The ongoing drought could bring danger slithering right into Floridians' yards.
The dry conditions mean the most venomous snakes in Central Florida are on the move.
Herpetologist Bob Cross said low water levels in many lakes and swamps means snake sightings are more likely to happen in neighborhoods.
“It’s very frightening to think that they’re that they’re that close to a house,” said Longwood resident Candy Bauer. "I don't feel the same about my backyard."
She found a cottonmouth in her backyard this week and called Cross to relocate the animal.
“Usually when people saw that, it’s a harmless water snake," Cross said. "But in this case, the lady was right."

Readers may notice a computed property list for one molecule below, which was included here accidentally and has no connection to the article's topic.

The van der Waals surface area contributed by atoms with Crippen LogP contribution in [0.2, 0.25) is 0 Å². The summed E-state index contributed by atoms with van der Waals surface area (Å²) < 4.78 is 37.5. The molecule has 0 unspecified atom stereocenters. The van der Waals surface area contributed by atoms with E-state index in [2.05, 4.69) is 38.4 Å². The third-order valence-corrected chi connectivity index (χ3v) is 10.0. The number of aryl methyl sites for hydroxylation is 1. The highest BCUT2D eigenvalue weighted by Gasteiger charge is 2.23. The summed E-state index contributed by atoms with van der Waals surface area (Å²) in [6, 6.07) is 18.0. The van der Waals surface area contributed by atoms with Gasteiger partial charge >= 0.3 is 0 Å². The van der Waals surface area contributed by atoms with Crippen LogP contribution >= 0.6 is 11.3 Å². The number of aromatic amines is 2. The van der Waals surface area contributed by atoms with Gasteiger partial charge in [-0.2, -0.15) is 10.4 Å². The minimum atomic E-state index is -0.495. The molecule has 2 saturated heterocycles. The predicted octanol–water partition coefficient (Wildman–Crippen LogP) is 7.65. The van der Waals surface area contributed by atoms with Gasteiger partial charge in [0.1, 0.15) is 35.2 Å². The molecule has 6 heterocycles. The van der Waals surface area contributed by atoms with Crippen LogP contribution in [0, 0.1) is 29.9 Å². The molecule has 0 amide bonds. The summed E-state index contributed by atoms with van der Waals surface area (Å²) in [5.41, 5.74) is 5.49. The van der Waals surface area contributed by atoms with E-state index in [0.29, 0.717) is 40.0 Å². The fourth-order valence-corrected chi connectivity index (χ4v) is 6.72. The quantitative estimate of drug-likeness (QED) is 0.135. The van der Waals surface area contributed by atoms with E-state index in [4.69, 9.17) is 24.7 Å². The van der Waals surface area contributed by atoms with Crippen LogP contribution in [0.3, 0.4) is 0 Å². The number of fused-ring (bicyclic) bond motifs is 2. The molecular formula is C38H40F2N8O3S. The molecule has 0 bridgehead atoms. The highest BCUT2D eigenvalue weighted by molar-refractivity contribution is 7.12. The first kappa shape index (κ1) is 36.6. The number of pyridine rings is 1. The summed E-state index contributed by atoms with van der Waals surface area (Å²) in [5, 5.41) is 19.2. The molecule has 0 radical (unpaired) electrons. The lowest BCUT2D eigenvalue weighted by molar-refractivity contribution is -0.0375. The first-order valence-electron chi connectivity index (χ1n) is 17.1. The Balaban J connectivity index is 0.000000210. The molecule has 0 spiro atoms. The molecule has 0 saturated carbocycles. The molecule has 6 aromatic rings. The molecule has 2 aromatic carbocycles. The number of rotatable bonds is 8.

He said the dry weather is forcing the cottonmouths and other snakes to seek water elsewhere.
"He’s going to be traveling like the gators,” Cross said.
He said a bite from a cottonmouth would cause severe pain and swelling.
"We'd be calling 911 and a helicopter for you," Cross said.
The snake found in Bauer’s yard will be sent to a facility in DeLand which will use it to produce anti-venom.